Archive for the ‘How To’ Category
Posted on December 14th, 2013 • Filed under How To • No Comments
If you want to learn to code, Processing is a great place to start. You can download the Processing editor for free, or you can do a quick intro tutorial without downloading anything right in your web browser.
It’s part of the Hour Of Code project, and in addition to the tutorial video with Daniel Shiffman, it has a fully functional Processing editor right there. You can change the examples, or you can make your own programs.
Posted on August 15th, 2013 • Filed under How To • 2 Comments
So there was a delay this week in the F@CS series. Why? Because I met my match in a part that is taking more research than I originally intended. It has the location of a factory printed on it so I’m doing a bit more humanities-style research on it. Please stay tuned.
The change-of-course-project is a mod of an USB LED light. I stumbled onto an inspiring Instructable by Winged Fist called Dieselpunk USB Lamp that has links to other Dieselpunk and Steampunk style mods for modern technology. My version uses more lamp-parts and 10mm LED, but the spirit is the same.
More pictures are up in a flickr set, including the original USB LED find from our donations pile.
If you decide to make your own, please note two important missing pieces from the Instructable: any mention of a current limiting resistor or a link to how to solder wires together. It is tiny, but you can see a resistor soldered to the lead wire of the LED in the Instructable. I would have liked him to call that out as important. I know the original current limiting resistor in my hacked object came out in the dismantle.
To make a lot of these without designing a PCB or soldering wires together, go to Mouser and order something like the Visual Communications Company’s CNX LED Socket with the integrated resistor option. They’ll be more stable than a wire to wire connection and the LED can be swapped in the future. Some items in the line have lens accessories. Also, they are less than a dollar if you are getting the part without lead wires.
Posted on August 7th, 2013 • Filed under How To • No Comments
Tactile momentary switches are magic.
Think of all the giant heavy toggle switches and spring-based momentary push buttons on some of the older electronics you’ve seen and we still have. Crazy satisfying to play with but heavy, clunky and big.
Now picture tactile switches, or tact switches, that still manage to have a physical snap and yet are tiny. Their physicality comes from the deformation of a metal dome that may or may not also serve as one of the electrical contacts. The clicky seal-intact indicator on jar lids is that kind of spring.
These switches represent a huge step in miniaturization and production automation. The technical drawing (shown middle left) was captured from the oldest patent I could find using this technology. Everything else I saw from before this before was using coil springs. Current patents filed are all about improving reliability, manufacturing and size. There are some others in F@CS No. 5 Flickr set and I’ll be posting more.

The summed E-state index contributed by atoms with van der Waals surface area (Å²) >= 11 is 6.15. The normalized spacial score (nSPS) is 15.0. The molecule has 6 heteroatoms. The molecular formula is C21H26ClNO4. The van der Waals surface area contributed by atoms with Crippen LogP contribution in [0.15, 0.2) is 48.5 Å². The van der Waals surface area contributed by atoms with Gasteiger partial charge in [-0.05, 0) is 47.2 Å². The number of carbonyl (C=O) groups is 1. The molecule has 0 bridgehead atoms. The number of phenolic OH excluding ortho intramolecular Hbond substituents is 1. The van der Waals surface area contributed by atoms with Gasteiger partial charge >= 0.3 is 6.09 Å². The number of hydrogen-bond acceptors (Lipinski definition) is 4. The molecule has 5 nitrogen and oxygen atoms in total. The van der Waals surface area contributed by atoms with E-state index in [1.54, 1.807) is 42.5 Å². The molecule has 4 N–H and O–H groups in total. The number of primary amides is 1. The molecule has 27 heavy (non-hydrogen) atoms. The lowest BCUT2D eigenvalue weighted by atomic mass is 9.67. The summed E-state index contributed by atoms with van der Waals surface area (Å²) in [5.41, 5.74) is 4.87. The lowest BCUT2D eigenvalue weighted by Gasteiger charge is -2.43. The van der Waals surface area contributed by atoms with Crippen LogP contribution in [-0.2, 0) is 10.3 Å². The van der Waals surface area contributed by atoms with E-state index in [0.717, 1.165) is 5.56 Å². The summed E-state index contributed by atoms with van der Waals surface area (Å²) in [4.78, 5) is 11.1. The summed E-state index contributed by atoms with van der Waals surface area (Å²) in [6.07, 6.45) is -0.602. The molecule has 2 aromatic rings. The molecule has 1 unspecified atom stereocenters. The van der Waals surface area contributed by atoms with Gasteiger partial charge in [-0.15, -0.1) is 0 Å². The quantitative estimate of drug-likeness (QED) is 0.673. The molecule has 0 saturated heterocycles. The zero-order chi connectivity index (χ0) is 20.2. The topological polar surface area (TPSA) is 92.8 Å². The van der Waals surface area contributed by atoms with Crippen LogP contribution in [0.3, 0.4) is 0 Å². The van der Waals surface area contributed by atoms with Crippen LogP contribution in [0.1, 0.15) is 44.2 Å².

The reason I’m writing about them for this series is because someone kindly donated a handful of 12mm tact switches to our parts bins. I enjoy poking around to see what new stash has shown up in the unlabeled drawers. So this is a little how to on how to use them in finished projects (not just exposed on breadboards or raw pcbs) and a bit of a buying guide if you want to source your own.
Posted on July 31st, 2013 • Filed under How To • No Comments
Pager motors are small motors with a lopsided weight on the end that were developed to shake pagers (link provided for those born in or after the ’90s). They now shake phones, electric razors, toothbrushes, etc. The particular pager motor for this project was another scrapped-off-the-floor find. Most likely it fell onto floor and hid under the couch during a Mega-Take-Apart excited to be free from a toothbrush. I made a moth with it.
Posted on July 23rd, 2013 • Filed under How To • No Comments
We get a lot of cell phones donated to us. We don’t use them. They get taken to Good Will. We do not check to see if you have removed your information correctly. They might end up separated from their charger before we hustle them out of here, which makes them useless for anything but scrap. And please note, the options for old phones are poor.
So what to do?
Here are some ideas for your old phone:
• Keep it charged and use it as emergency 911 phone, since carriers are required by law to allow 911 phone calls (or donate it to a local homeless shelter for the same purpose. )
• Make a robot controller
• Type your model into a search engine along with the word hack or make or project(s) or clever and see what comes up.
• You can give a shot to learning how to send a text from your Arduino. (I would probably not demote my current phone for this, but choose the GSM/GPS shield because I like to make projects that others can more easily reproduce)
If you are just going to strip your old phone for parts or give it away, there are some organizations who could really use your phone as a phone. For example the National Coalition Against Domestic Violence.
Many other charities that I looked into actually sell the phones to get money from them being scrapped. You can sell your phone too to someone one like EcoATM. If the phone has “zero value” those services may not keep it out of a third world incinerator. If the EcoATM says your phone has zero value, better to hold on to it and try to find a e-Steward certified disposal option like Call2Recycle. I’m going to look into becoming a participating site with them, but we aren’t there yet.